Scott Gerber: What Major Mistakes Are Young Entrepreneurs Making?

Scott Gerber: What Major Mistakes Are Young Entrepreneurs Making?Scott Gerber: What Major Mistakes Are Young Entrepreneurs Making?
Benny Luo
August 10, 2013
With mainstream media consistently glorifying the experiences of an entrepreneur, there have been many misconceptions of what its like running a startup. Serial entrepreneur Scott Gerber sets out to give us sobering thoughts.
As a young entrepreneur himself, Scott has achieved a lot of things at 29 many of us only dream of. He is the author of the book Never Get a “Real” Job, Founder of the Young Entrepreneurs Council (YEC) – an invite-only organization comprised of the world’s most successful business owners, and the Co-Founder of Gen Y Capital Partners. However, what is amazing about this is that Scott managed to accomplish all this without the help of his parents and successful mentors to aid him.
I recently had the pleasure of interview Scott over  Skype about the biggest mistakes young entrepreneurs today are making, why focusing on creating a profitable business instead of creating something to sell will be more beneficial long-term, and his biggest weaknesses and how he overcame them.
Text format interview is below:

You have been a vocal champion for the Gen-Y entrepreneur. With the amount of companies that are starting up in silicon valley and the world what’s your opinion on the industry that’s shaping rapidly?

You know, I think that young people in general are the best suited to start any business because they have the least amount of responsibilities in the traditional life experience sense. And I’m a huge fan of it, obviously, and I cheerlead pretty regularly for youth entrepreneurship and do that through our Young Entrepreneur Council and a variety of other platforms that we have. I think that it’s one thing though to be sort of the “Rah Rah Cheerleader”; it’s another to be saying that it’s sustainable. And I think that we are moving towards a scenario now where the landscape of career is just changing in general. And I think it needs to be something that is self-sufficient and I think it can be. I think that it’s starting to just basically not just educate young people that entrepreneurship is a viable career path but also giving them a sense of what it really takes and what it really means beyond the tech-crunched headline; beyond being featured and in that stead the other thing; and really understanding what it means to start a business and run that business. It is now that we have to let them take hold so that you don’t just end up starting a business that gets “eaten” so to speak by this series At-tech. You know, “Crunch now” or a lot of the other things that are going to hold but they’re just moral proliferation of these kinds of businesses.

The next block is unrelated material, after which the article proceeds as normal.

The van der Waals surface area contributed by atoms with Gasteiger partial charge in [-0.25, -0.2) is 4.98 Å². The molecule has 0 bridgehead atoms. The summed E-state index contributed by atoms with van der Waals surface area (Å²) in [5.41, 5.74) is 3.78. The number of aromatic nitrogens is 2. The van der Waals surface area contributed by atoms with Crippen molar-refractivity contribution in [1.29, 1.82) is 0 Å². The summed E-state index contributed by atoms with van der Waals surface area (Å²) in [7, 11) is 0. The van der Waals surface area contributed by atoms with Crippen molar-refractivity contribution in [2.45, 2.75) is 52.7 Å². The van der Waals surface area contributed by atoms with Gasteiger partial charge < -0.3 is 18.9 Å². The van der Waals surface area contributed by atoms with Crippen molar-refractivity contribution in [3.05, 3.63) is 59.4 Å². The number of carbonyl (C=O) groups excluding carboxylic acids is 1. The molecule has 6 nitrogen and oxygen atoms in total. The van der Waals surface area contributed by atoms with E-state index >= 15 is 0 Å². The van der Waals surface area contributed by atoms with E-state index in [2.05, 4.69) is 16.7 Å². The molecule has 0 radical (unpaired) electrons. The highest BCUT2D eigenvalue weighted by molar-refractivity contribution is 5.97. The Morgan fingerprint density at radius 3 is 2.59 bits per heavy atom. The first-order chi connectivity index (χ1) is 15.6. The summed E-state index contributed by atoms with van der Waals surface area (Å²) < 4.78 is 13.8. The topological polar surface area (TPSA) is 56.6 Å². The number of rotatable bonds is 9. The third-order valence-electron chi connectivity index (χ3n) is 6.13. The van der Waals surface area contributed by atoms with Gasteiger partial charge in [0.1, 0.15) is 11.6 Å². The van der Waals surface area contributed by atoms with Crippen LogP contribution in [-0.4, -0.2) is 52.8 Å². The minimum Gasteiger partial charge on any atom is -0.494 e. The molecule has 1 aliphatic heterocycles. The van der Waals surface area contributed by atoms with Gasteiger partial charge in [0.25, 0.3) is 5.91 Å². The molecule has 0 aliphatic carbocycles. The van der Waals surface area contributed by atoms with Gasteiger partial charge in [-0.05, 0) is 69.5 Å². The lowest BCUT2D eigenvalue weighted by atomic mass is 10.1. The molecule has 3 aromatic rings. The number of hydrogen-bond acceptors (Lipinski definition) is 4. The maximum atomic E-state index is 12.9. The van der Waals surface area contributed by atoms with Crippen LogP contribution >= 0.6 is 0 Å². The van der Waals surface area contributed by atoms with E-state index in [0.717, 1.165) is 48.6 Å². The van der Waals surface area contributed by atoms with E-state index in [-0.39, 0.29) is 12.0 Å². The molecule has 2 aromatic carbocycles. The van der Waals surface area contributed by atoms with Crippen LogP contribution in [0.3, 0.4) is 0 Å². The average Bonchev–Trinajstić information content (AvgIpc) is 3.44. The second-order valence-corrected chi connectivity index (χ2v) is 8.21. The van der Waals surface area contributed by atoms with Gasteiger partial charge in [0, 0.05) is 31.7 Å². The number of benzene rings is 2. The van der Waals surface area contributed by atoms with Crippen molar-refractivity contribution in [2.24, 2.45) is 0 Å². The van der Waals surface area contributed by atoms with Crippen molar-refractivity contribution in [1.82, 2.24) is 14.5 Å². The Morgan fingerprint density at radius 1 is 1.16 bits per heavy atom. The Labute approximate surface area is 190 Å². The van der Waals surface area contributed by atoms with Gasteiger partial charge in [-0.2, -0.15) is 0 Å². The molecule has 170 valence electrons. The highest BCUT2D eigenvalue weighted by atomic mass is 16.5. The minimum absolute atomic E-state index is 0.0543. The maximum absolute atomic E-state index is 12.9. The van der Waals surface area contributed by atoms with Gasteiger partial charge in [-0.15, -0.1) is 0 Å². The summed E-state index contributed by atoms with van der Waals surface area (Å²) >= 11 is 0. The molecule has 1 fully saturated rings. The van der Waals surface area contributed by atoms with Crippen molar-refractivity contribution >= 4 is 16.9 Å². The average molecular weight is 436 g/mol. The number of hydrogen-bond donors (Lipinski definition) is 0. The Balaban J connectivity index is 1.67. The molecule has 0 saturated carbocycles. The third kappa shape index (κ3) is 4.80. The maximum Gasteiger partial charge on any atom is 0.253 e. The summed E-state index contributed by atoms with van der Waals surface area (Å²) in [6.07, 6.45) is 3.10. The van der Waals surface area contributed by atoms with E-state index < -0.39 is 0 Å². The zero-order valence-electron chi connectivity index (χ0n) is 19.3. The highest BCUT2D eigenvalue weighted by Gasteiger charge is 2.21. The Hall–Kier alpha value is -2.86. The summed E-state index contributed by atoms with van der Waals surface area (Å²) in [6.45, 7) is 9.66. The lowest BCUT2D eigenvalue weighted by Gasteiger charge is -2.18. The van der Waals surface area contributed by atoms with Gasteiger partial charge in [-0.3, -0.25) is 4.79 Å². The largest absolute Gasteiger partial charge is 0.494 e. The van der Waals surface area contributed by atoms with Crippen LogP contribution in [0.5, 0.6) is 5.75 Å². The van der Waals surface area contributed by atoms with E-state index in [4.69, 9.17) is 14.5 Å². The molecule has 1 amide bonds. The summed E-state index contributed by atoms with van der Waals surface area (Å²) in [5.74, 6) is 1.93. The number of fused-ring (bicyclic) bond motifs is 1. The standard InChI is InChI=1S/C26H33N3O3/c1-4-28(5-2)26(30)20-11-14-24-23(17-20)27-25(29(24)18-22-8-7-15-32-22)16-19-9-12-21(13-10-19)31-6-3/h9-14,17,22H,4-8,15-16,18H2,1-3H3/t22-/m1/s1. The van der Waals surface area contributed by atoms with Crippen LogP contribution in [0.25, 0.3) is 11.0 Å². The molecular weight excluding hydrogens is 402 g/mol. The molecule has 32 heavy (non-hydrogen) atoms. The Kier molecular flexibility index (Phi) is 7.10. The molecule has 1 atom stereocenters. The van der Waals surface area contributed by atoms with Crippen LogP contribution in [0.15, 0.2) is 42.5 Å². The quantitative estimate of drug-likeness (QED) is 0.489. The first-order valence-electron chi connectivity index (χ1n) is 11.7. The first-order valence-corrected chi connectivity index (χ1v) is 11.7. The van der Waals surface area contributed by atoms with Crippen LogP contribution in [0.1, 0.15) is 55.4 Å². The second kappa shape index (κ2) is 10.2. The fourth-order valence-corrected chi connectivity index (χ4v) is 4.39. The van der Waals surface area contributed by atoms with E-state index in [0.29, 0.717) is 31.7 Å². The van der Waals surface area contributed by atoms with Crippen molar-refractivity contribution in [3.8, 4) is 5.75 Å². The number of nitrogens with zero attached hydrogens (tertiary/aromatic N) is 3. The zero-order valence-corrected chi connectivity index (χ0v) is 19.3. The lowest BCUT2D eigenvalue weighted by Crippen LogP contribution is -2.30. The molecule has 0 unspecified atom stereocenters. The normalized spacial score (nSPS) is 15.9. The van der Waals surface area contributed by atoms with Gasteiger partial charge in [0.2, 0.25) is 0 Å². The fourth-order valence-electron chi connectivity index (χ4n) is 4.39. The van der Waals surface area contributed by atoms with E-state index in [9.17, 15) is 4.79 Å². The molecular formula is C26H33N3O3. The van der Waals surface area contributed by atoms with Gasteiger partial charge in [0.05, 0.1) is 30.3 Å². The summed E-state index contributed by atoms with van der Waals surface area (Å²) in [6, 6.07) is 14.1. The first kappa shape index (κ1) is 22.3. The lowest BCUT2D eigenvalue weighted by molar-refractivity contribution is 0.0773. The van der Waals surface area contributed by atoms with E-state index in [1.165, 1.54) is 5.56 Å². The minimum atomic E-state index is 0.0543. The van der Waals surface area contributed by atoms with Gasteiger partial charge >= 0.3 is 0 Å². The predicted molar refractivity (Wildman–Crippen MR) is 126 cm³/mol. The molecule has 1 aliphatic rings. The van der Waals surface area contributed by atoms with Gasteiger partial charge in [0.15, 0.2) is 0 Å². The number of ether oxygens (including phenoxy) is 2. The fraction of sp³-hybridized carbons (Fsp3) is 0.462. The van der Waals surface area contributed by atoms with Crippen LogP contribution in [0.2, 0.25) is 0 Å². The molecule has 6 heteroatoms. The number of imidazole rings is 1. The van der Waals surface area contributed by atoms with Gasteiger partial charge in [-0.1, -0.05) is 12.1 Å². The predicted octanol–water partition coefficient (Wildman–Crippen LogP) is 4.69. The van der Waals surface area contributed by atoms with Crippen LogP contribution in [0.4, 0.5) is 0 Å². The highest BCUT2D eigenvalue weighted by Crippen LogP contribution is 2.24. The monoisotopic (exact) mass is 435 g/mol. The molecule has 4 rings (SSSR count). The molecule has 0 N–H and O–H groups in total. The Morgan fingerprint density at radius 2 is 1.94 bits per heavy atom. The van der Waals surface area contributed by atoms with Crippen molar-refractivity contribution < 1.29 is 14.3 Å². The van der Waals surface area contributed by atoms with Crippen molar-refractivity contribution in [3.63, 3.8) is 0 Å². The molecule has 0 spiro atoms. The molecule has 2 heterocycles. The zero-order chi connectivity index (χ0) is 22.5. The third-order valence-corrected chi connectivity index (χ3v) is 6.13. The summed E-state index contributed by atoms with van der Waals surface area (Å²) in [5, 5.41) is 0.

Do you think more and more young people are realizing that they don’t need a college degree to succeed in life?

You know, I would certainly say that I think college is not for everyone. I think it’s a personal choice, but I think it’s one that needs to be made with the right understanding of what that is going to mean for your life. If you’re going to be a doctor, if you’re going to be a lawyer, then yes I would highly suggest going to school. If you’re thinking about being an entrepreneur, I would question it at the very least. And the reason I say that is not because you don’t need a higher level of education or you don’t need a level of – frankly – social currency through relationship building, but today with debt and all the kinds of things that college decision comes with, if you’re going to be an entrepreneur, you might strap yourself to the point of leaving school to then have to get a job to pay your college loans. So you have to understand what the realities are, based on the decisions that you make.